Best Actress:

Sandra Bullock – “The Blind Side”
Helen Mirren – “The Last Station”*
Carey Mulligan – “An Education”
Gabourey Sidibe – “Precious”
Meryl Streep – “Julie and Julia”*

I watched “An Education” a few nights ago because I thought I should see as many Oscar-nominated movies as I could before I offerred my verdict in this blog post. The trailer for the film didn’t appeal to me much but I was surprised to find that I liked the movie a lot, especially Carey Mulligan’s performance as the intelligent but naive Jenny Miller.

Best Supporting Actor:

Matt Damon – “Invictus”
Woody Harrelson – “The Messenger”
Christopher Plummer – “The Last Station”*
Stanley Tucci – “The Lovely Bones”*
Christopher Waltz – “Inglourious Basterds”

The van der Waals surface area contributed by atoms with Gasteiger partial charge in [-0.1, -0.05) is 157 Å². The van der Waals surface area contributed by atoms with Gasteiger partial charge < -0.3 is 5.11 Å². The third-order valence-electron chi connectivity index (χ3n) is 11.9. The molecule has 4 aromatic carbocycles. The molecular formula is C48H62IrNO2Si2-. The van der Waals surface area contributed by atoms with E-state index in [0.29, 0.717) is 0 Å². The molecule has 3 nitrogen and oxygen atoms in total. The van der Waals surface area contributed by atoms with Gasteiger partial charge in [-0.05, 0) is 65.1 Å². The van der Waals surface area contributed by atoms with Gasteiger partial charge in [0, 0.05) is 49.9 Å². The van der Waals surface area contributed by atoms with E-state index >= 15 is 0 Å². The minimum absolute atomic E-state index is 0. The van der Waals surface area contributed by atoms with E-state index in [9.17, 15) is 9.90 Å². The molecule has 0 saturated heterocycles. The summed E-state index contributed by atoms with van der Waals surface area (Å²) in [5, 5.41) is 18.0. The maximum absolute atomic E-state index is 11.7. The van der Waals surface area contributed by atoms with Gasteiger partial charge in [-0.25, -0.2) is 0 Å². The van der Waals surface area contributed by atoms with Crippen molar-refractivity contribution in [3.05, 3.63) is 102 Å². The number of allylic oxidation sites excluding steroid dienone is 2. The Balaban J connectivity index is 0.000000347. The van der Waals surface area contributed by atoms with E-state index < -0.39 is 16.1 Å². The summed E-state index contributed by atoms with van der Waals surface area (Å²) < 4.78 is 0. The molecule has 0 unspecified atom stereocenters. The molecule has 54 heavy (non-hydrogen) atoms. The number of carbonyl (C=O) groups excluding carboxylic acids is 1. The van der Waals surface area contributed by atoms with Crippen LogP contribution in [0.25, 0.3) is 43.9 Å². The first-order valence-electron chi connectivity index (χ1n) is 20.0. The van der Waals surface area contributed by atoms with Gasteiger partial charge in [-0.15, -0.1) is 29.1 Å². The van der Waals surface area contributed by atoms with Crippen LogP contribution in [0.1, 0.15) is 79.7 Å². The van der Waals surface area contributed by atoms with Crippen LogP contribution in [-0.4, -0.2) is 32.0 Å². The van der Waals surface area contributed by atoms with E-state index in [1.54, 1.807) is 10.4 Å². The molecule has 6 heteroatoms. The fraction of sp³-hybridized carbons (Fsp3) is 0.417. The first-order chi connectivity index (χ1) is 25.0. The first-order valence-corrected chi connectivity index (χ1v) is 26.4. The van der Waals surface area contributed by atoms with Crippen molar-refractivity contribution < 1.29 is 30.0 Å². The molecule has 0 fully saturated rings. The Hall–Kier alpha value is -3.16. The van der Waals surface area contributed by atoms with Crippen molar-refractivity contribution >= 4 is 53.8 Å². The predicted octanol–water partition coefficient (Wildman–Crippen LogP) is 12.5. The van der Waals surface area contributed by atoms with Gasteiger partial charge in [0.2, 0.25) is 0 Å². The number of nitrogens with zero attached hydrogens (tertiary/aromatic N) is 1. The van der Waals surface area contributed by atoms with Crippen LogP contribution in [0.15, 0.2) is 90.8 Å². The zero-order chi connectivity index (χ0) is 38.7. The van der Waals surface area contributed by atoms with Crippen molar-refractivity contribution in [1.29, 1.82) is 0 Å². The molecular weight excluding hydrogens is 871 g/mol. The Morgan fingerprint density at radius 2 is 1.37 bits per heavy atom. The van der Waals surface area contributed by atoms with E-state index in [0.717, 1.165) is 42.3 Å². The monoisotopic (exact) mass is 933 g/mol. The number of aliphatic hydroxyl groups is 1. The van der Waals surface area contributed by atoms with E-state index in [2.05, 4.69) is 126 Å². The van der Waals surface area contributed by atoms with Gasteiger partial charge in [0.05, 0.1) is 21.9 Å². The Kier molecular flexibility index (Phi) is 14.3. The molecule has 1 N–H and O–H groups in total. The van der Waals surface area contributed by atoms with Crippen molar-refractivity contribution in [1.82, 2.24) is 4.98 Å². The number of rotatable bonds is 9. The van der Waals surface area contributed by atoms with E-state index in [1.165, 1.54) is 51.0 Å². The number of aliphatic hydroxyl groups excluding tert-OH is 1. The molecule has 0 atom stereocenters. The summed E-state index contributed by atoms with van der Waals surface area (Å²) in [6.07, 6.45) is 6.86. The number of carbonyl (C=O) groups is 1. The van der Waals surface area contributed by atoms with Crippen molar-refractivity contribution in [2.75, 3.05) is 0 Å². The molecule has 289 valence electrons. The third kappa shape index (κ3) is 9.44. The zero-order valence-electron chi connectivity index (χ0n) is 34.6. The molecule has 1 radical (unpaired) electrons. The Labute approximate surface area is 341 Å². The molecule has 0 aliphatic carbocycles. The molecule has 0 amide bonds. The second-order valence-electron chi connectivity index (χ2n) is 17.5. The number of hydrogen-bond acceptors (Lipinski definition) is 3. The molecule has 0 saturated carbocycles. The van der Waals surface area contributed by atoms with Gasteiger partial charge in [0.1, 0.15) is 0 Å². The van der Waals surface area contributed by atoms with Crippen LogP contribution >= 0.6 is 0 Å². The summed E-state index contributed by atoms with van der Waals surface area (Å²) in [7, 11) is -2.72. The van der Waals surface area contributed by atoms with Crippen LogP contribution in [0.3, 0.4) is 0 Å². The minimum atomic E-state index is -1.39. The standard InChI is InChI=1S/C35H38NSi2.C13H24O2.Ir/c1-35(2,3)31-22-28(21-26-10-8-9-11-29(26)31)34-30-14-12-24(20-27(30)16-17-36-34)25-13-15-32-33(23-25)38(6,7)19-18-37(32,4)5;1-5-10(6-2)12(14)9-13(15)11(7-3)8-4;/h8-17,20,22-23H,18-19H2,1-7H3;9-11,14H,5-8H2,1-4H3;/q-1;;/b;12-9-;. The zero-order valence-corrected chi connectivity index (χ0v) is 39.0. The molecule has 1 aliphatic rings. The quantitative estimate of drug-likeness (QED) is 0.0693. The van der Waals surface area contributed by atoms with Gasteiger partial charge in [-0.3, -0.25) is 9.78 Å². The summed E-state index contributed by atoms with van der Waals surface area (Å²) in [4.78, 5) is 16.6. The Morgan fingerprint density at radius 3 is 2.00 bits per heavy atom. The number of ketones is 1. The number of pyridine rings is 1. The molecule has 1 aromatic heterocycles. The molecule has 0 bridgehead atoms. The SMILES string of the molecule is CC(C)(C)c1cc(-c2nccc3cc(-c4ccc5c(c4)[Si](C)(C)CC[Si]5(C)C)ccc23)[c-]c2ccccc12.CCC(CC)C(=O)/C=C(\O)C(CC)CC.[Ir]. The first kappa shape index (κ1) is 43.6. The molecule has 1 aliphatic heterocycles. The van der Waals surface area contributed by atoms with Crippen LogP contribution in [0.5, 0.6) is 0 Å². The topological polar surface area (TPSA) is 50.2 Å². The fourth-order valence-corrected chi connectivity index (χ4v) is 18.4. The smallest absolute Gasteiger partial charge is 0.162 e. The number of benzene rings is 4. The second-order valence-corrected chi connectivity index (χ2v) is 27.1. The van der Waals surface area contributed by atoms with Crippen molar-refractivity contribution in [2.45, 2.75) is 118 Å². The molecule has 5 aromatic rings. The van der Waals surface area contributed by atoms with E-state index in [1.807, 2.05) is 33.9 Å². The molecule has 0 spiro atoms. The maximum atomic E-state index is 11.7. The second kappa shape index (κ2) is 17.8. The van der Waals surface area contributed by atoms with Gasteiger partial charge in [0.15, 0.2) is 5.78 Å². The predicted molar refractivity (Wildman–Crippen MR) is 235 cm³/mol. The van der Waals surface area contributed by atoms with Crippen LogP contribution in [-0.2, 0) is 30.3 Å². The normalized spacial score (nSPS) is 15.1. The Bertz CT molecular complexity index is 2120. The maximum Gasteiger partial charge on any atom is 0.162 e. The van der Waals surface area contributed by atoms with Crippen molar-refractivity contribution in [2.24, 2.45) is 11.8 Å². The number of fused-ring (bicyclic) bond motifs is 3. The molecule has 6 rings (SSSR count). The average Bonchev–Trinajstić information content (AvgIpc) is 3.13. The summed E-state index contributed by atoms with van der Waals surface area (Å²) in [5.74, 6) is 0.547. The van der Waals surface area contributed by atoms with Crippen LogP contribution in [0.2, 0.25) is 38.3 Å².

I invited my friend to see “The Messenger” with me because he is a big Woody Harrelson fan. I think he expected a comedic Woody Harrelson performance, like in “Kingpin.” There was some of that, like when he woke up hungover and mumbled “I need to call my sponsor.” But Harrelson also gave a great dramatic performance as an alcoholic Gulf War veteran who at first regrets not having seen combat, but changes his mind after getting to know his colleague, an Iraq War veteran who has seen too much of it.

Best Supporting Actress:

Penelope Cruz – “Nine”*
Vera Farmiga – “Up in the Air”
Maggie Gyllenhaal – “Crazy Heart”
Anna Kendrick – “Up in the Air”
Mo’nique – “Precious”

I didn’t know Mo’nique was such a good actress. I thought she was just a vulgar comedian. She played a cruel, miserable mother, but I, unlike the women I saw the movie with, ended up sympathizing with her (a little bit) at the end.